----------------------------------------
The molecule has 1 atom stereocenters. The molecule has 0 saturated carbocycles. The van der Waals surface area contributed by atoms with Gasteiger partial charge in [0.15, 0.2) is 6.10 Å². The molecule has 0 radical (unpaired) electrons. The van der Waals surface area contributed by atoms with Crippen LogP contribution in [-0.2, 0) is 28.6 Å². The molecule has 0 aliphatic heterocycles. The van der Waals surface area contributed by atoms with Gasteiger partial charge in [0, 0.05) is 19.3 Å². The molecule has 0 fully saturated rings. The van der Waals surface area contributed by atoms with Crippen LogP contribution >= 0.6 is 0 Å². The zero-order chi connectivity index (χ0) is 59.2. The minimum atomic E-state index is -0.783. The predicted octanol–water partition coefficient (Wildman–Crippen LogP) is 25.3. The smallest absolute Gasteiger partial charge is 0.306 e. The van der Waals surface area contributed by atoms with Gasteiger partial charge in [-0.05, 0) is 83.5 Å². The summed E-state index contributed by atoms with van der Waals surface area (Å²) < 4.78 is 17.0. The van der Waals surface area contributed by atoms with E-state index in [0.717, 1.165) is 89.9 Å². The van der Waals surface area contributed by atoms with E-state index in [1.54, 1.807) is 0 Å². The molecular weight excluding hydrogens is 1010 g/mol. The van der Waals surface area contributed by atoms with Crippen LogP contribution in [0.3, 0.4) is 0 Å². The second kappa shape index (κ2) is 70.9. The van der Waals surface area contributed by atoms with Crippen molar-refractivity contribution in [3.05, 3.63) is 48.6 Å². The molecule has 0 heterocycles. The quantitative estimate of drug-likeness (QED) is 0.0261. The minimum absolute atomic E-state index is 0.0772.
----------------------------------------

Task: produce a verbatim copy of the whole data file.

The molecule has 1 atom stereocenters. The molecule has 0 saturated carbocycles. The van der Waals surface area contributed by atoms with Gasteiger partial charge in [0.15, 0.2) is 6.10 Å². The molecule has 0 radical (unpaired) electrons. The van der Waals surface area contributed by atoms with Crippen LogP contribution in [-0.2, 0) is 28.6 Å². The molecule has 0 aliphatic heterocycles. The van der Waals surface area contributed by atoms with Gasteiger partial charge in [0, 0.05) is 19.3 Å². The molecule has 0 fully saturated rings. The van der Waals surface area contributed by atoms with Crippen LogP contribution >= 0.6 is 0 Å². The zero-order chi connectivity index (χ0) is 59.2. The minimum atomic E-state index is -0.783. The predicted octanol–water partition coefficient (Wildman–Crippen LogP) is 25.3. The smallest absolute Gasteiger partial charge is 0.306 e. The van der Waals surface area contributed by atoms with Gasteiger partial charge in [-0.05, 0) is 83.5 Å². The summed E-state index contributed by atoms with van der Waals surface area (Å²) < 4.78 is 17.0. The van der Waals surface area contributed by atoms with E-state index in [0.717, 1.165) is 89.9 Å². The van der Waals surface area contributed by atoms with E-state index in [1.54, 1.807) is 0 Å². The molecular weight excluding hydrogens is 1010 g/mol. The van der Waals surface area contributed by atoms with Crippen LogP contribution in [0.3, 0.4) is 0 Å². The second kappa shape index (κ2) is 70.9. The van der Waals surface area contributed by atoms with Crippen molar-refractivity contribution in [3.05, 3.63) is 48.6 Å². The molecule has 0 heterocycles. The quantitative estimate of drug-likeness (QED) is 0.0261. The minimum absolute atomic E-state index is 0.0772.